OK, so that’s an extreme case but if you think about it, Mr Green actually has a glimmering of a valid argument in his apparently specious assertion that paying lots of tax through his company somehow compensates for his not paying any tax at all on his beer and skittles money – or at least, nowhere near as much as a Brownian economist might think he owes.

My point is that most, if not all of the IR35 debate is about how to level the tax paid by a small business owner compared to an employee doing much the same job. The answer is actually blindingly obvious: the employee needs to pay more taxes to catch up.

Say what?

Think about it. Assume an individual with a not unreasonable potential income of £75k, either as salary or as net profits from their business. And, for the sake of argument, we’ll assume that none of that money is going to be ploughed back into the business for growth or protection against future gaps in earnings.

An employee would pay roughly 39% in tax and a company owner using the minimum salary and dividends option would pay a mere 26%. Clearly unfair chaps, come on, play the game.

But – and I think it’s quite a big but – look at the actual numbers. Against that income, the employee would pay £29,250 in tax. The company owner, however, would pay £32,625. That’s £33,75 more than the employee does.


It’s because the company owner would also have generated £13,125 in VAT (or £15,000 from January 2011 if you want to be really pedantic, which makes the gap even wider). And since it’s all about income for the Exchequer, the only possible conclusion is that to achieve a level playing field, personal taxation for employees needs to go up by some 13% to ensure they are providing the same level of tax income as the business owner.

Unfortunately I don’t think that is on Mr Osborne’s radar.

Anyhow, I’ve said it before and I’ll say it again; if I’m a tax avoider I’m clearly a very bad one. It really is about time we forgot all about Labour’s stupid notions of fairness and applied a bit of objective thinking to the whole debate. We money-grabbing contractors may take home more than many employees, but we do so by taking much greater risks with our income than an equivalent employee. At the same time we put a lot more back in to the economy.

And after eleven years of IR35, it would really be nice if people began to understand what it is they’re talking about.

Alan Watts can found at LinkedIn.
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Office of Tax Simplification produce initial tax allowances list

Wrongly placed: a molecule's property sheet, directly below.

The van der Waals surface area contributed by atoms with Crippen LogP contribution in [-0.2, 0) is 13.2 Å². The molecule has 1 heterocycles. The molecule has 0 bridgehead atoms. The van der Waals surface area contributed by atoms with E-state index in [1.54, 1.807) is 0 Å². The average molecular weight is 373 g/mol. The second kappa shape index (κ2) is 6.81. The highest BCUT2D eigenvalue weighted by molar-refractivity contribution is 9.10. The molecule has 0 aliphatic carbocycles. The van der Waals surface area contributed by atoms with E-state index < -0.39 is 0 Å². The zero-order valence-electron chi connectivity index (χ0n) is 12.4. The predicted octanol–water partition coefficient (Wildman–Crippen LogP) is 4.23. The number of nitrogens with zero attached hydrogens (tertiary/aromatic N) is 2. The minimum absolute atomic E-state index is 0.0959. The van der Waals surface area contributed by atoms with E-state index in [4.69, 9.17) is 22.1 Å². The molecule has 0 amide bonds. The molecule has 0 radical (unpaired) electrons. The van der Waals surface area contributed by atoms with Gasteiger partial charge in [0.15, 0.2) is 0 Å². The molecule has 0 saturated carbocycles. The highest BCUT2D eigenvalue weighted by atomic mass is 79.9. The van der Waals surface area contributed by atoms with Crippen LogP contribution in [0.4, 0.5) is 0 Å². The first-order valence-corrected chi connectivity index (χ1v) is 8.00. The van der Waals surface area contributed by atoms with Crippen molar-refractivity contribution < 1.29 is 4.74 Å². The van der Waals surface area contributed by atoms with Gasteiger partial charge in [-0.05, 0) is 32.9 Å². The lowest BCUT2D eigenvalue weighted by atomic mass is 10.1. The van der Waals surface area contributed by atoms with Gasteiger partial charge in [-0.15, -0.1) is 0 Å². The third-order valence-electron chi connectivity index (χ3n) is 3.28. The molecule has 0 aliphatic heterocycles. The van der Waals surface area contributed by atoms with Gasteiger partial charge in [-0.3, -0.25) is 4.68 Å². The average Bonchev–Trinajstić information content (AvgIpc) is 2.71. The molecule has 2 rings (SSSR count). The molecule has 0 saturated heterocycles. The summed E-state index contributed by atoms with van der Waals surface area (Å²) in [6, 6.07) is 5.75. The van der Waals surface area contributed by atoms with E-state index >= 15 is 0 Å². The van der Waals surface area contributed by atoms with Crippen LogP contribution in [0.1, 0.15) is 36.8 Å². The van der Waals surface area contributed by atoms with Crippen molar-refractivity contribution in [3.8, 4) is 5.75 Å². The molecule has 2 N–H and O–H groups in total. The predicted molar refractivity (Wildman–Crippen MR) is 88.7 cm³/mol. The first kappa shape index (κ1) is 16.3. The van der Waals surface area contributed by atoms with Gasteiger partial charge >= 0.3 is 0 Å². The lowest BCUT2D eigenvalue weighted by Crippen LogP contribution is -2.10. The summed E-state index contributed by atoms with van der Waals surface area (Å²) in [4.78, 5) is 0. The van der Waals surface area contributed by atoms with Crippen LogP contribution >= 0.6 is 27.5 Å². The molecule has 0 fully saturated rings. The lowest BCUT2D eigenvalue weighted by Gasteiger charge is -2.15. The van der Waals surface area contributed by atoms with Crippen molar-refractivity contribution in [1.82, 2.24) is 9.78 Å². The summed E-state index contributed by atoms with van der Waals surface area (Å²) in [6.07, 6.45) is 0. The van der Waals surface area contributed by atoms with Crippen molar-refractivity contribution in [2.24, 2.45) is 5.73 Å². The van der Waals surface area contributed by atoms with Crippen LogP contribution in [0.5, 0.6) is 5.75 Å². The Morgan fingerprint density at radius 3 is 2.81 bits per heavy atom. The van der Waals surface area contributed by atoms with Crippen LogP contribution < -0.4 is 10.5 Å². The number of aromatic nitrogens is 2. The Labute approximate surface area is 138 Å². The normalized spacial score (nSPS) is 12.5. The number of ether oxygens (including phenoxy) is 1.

Earlier this week, the Office of Tax Simplification published a comprehensive list of all the UK tax reliefs and allowances that are available; 1042 of them!

How many contractor accountants can name all of them?

The OTS is now asking people to let them know if they have missed any off the list and invited the public to leave comments on its website if they take advantage of any of the allowances.

John Whiting, the OTS’ tax director, said he expected some people to be surprised at the number of reliefs in our current tax system. In fact, he had only expected to find a couple of hundred. Some of these allowances have a clear, valuable benefit and we do not want to change those. However, others may not be used any longer or be too complex and onerous to be of any great use, and it is those that the team wants to focus on.

Of course this long list is going to contain some odd sounding allowances such as ‘angostura bitters relief’, and this sort of relief will also be closely scrutinised.

The OTS has set criteria for abolition of an allowance and these will take into consideration the cost of administering the relief and the complexity of the legislation.

The OTS has also set up two consultative committees to take on board input from SMEs and their advisers. The small business tax review committee includes the chairman of the PCG, Chris Bryce, and Anita Monteith from the ICAEW.

In separate news, HMRC published its business plan on Monday which lays down its intention to implement real-time information for the PAYE system by April 2014.

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If it ain’t broke…

Don’t fix it, goes the old cliché. But how about if it is broke, don’t fix it either? Why not simply get rid of it?

Now the Office of Tax Simplification is up and running, many bodies have been making their submissions on how they think things should be changed. And needless to say the abortion that is IR35 comes in for a lot of debate. Which is nice.

However I am struck by the fact that almost all that debate is centred around how it could be made to work better. Make it more fair, make when it applies a lot more clear, make it more of a level playing field. No, says I, you don’t want to do that…

Let’s think about why we have IR35 at all. If you work through a Limited Company, you gain certain advantages in how you convert gross into personal income. This means that it is not all that difficult to switch from employment to freelancing, trading through a limited Company that has no other purpose than to save you tax and NICs.

This, clearly, is a bad thing. Especially if you are an unimaginative MP from South Bristol well known locally for an inability not to jump on bandwagons.